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Congress is grilling Scott Pruitt about his ethical breaches

Thursday’s hearings could be a moment of truth for the EPA administrator.

EPA Administrator Scott Pruitt will face questions from lawmakers over his agency’s budget and likely the numerous allegations of ethical transgressions.
EPA Administrator Scott Pruitt will face questions from lawmakers over his agency’s budget and likely the numerous allegations of ethical transgressions.
Jason Andrew/Getty Images

Environmental Protection Agency Administrator Scott Pruitt will face a double whammy of hearings on Capitol Hill Thursday that could make or break his career at the EPA. You can watch the C-SPAN livestream here.

The hearings were originally intended to give Pruitt the chance to pitch his agency’s budget for the upcoming fiscal year. But members of the House Energy and Commerce Committee and the House Appropriations Committee, including some Republicans, are expected to grill Pruitt over his growing list of alleged ethical lapses.

A tsunami of accusations of improper dealings has emerged since Pruitt’s last trip to the Hill in January, from using sirens to get to dinner reservations to a sweetheart condo deal with a lobbyist to ousting staffers who questioned his luxury travel. These allegations have led to investigations from Congress, the White House, and government watchdogs. The Government Accountability Office already found that the $43,000 phone booth in Pruitt’s office broke the law.

And though his prepared statement for the Energy and Commerce Committee completely ignores the controversies around him, the New York Times reported that Pruitt is preparing for a confrontation with a set of talking points on his long list of scandals. He will argue, among other things, that he flew first class based on recommendations from his security staff and that he wasn’t involved in the decision to bypass the White House to get massive raises for two close aides.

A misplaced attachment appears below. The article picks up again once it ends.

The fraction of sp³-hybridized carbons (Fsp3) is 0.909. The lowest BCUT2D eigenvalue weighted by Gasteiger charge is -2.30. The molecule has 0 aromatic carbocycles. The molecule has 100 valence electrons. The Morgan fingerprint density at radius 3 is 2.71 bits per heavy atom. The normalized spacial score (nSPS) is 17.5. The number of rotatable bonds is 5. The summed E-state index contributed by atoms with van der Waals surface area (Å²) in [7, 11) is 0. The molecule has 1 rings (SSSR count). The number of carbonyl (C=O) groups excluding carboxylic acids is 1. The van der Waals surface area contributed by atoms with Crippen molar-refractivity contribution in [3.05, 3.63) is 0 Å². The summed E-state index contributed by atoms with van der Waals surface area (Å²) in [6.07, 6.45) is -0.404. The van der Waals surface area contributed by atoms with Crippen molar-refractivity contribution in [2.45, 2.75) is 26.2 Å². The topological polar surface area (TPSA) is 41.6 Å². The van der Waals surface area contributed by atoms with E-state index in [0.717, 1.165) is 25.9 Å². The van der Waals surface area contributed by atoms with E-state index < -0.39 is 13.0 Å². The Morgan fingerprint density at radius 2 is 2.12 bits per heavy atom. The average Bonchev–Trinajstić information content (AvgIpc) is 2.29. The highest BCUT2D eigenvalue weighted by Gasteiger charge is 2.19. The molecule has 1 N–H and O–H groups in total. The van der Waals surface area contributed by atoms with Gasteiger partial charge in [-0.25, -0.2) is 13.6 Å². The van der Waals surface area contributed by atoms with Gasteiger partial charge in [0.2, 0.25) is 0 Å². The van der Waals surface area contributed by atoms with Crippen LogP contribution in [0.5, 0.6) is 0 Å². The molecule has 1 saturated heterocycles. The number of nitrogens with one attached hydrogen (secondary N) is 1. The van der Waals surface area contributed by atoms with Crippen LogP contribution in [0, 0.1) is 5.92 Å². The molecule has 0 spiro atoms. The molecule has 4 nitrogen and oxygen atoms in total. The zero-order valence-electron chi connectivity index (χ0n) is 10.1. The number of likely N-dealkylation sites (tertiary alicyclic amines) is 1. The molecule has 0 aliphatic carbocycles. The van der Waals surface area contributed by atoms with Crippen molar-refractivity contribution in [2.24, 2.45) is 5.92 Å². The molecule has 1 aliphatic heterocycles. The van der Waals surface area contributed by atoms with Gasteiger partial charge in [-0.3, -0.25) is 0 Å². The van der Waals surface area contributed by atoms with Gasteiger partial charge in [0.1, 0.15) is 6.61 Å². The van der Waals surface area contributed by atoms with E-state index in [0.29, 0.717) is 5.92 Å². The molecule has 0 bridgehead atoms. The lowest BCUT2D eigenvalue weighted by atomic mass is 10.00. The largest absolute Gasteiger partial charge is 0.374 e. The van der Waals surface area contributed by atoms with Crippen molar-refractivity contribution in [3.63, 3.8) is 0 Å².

Meanwhile, EPA employees protested outside the agency’s headquarters on Wednesday, decrying budget cuts alongside activists and lawmakers who want to “Boot Pruitt” out of office.

Yet even with all the turmoil, Pruitt is still advancing the conservative policy agenda at the EPA. Earlier this week, he started the process of limiting the science the agency can use to develop regulations. And the budget he’s defending Thursday would cut $2.58 billion from the EPA, a 23 percent reduction from its funding under the last continuing resolution.

Some Republicans in Congress are pleased with Pruitt’s steady deregulation work at the agency, but others, including longtime patrons like Sen. James Inhofe (R-OK), have expressed dismay about the mounting allegations.

Ultimately, Pruitt’s fate is in the hands President Trump, who already has a full plate with his travel ban before the Supreme Court this week, his nominee to lead the Department of Veterans Affairs Ronny Jackson foundering under various allegations, French President Emmanuel Macron in town for a visit, and his lawyer Michael Cohen getting raided by the FBI.

That means that even if Pruitt fails to convince lawmakers on Thursday that he’s fit to continue running the EPA, he could skirt the ire of the White House once again. Or not.